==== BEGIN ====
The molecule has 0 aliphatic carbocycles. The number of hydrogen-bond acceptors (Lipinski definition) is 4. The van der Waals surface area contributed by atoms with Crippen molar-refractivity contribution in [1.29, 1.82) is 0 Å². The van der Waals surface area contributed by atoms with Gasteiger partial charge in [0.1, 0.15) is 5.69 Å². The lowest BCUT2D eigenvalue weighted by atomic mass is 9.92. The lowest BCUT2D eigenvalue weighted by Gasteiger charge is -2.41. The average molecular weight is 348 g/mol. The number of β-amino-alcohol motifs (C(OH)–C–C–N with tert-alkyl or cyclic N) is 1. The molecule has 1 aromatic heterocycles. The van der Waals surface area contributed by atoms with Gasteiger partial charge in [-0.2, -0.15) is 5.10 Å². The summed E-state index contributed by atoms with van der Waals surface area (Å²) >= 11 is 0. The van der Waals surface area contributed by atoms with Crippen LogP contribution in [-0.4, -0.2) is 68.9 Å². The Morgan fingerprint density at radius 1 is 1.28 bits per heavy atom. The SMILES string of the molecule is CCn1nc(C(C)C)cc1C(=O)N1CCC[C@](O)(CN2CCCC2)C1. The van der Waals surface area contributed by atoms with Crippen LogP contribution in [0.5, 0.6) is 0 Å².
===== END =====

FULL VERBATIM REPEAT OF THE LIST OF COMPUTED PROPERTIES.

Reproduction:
The molecule has 0 aliphatic carbocycles. The number of hydrogen-bond acceptors (Lipinski definition) is 4. The van der Waals surface area contributed by atoms with Crippen molar-refractivity contribution in [1.29, 1.82) is 0 Å². The van der Waals surface area contributed by atoms with Gasteiger partial charge in [0.1, 0.15) is 5.69 Å². The lowest BCUT2D eigenvalue weighted by atomic mass is 9.92. The lowest BCUT2D eigenvalue weighted by Gasteiger charge is -2.41. The average molecular weight is 348 g/mol. The number of β-amino-alcohol motifs (C(OH)–C–C–N with tert-alkyl or cyclic N) is 1. The molecule has 1 aromatic heterocycles. The van der Waals surface area contributed by atoms with Gasteiger partial charge in [-0.2, -0.15) is 5.10 Å². The summed E-state index contributed by atoms with van der Waals surface area (Å²) >= 11 is 0. The van der Waals surface area contributed by atoms with Crippen LogP contribution in [-0.4, -0.2) is 68.9 Å². The Morgan fingerprint density at radius 1 is 1.28 bits per heavy atom. The SMILES string of the molecule is CCn1nc(C(C)C)cc1C(=O)N1CCC[C@](O)(CN2CCCC2)C1. The van der Waals surface area contributed by atoms with Crippen LogP contribution in [0.5, 0.6) is 0 Å².